Richard Le Gallienne

(1866-1947 / England)

The Heart On The Sleeve - Poem by Richard Le Gallienne

I wore my heart upon my sleeve,
Tis most unwise, they say, to do--
But then how could I but believe
The foolish thing was safe with you?
Yet, had I known, 'twas safer far
With wolves and tigers, the wild sea
Were kinder to it than you are--
Sweetheart, how you must laugh at me!

Yet am I glad I did not know
That creatures of such tender bloom,
Beneath their sanctuary snow,
Were such cold ministers of doom;
For had I known, as I began
To love you, ere we flung apart,
I had not been so glad a man
As holds his lady to his heart.

And am I lonely here to-night
With empty eyes, the cause is this,
Your face it was that gave me sight,
My heart ran over with your kiss.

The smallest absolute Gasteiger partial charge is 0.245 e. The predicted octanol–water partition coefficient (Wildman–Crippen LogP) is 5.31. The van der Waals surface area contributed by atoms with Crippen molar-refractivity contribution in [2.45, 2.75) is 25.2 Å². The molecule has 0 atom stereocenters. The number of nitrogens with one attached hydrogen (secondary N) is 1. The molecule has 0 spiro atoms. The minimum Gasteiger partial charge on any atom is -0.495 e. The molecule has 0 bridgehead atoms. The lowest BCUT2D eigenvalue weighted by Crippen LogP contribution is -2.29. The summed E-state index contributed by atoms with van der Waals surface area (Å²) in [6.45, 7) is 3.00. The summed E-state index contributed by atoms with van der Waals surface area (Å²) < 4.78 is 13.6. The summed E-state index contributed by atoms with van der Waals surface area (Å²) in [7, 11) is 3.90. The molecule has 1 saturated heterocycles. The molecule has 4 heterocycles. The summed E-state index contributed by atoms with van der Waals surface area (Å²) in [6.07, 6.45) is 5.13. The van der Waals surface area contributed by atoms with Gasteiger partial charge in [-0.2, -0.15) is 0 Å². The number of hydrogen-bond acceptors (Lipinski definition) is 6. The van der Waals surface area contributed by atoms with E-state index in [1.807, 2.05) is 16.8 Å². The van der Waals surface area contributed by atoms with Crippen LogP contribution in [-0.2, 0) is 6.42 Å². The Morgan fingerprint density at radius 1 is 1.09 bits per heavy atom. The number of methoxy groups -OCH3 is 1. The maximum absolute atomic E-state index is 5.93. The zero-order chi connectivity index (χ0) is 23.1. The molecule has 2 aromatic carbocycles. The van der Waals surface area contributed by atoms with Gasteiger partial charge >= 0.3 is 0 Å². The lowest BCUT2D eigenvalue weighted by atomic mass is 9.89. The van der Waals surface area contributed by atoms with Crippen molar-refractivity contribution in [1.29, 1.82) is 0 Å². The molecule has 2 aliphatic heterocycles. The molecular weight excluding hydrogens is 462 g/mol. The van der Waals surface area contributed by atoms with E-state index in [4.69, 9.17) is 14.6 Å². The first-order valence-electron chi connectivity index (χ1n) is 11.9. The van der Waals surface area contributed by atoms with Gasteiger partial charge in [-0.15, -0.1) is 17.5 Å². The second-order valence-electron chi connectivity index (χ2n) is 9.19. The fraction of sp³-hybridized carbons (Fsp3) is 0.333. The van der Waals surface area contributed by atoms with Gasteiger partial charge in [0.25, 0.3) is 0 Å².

Still do I think that what I laid
Before the altar of your face,
Flower of words that shall not fade,
Were worthy of a moment's grace;

Some thoughtless, lightly dropped largesse,
A touch of your immortal hand
Laid on my brow in tenderness,
Though you could never understand.
And yet with hungered lips to touch
Your feet of pearl and in your face
To look a little was over-much--
In heaven is no such fair a place
As, broken-hearted, at your feet
To lie there and to kiss them, sweet.

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Poem Submitted: Wednesday, April 14, 2010

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